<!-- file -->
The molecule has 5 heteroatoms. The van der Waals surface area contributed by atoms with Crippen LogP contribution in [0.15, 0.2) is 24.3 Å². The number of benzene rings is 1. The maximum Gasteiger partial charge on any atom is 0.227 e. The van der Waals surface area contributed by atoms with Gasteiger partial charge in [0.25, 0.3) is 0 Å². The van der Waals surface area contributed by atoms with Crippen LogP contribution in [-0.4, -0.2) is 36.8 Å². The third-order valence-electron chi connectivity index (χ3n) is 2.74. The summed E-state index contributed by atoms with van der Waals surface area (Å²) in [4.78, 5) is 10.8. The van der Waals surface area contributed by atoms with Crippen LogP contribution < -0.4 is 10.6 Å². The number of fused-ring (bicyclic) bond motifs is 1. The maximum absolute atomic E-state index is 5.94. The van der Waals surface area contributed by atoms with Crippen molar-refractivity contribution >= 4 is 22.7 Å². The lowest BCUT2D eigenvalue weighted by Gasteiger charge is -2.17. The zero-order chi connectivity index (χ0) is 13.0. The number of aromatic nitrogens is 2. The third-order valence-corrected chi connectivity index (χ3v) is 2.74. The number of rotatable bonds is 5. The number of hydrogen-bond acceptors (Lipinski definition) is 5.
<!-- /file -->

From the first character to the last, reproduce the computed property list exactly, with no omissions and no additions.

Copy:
The molecule has 5 heteroatoms. The van der Waals surface area contributed by atoms with Crippen LogP contribution in [0.15, 0.2) is 24.3 Å². The number of benzene rings is 1. The maximum Gasteiger partial charge on any atom is 0.227 e. The van der Waals surface area contributed by atoms with Gasteiger partial charge in [0.25, 0.3) is 0 Å². The van der Waals surface area contributed by atoms with Crippen LogP contribution in [-0.4, -0.2) is 36.8 Å². The third-order valence-electron chi connectivity index (χ3n) is 2.74. The summed E-state index contributed by atoms with van der Waals surface area (Å²) in [4.78, 5) is 10.8. The van der Waals surface area contributed by atoms with Crippen LogP contribution < -0.4 is 10.6 Å². The number of fused-ring (bicyclic) bond motifs is 1. The maximum absolute atomic E-state index is 5.94. The van der Waals surface area contributed by atoms with Crippen molar-refractivity contribution >= 4 is 22.7 Å². The lowest BCUT2D eigenvalue weighted by Gasteiger charge is -2.17. The zero-order chi connectivity index (χ0) is 13.0. The number of aromatic nitrogens is 2. The third-order valence-corrected chi connectivity index (χ3v) is 2.74. The number of rotatable bonds is 5. The number of hydrogen-bond acceptors (Lipinski definition) is 5.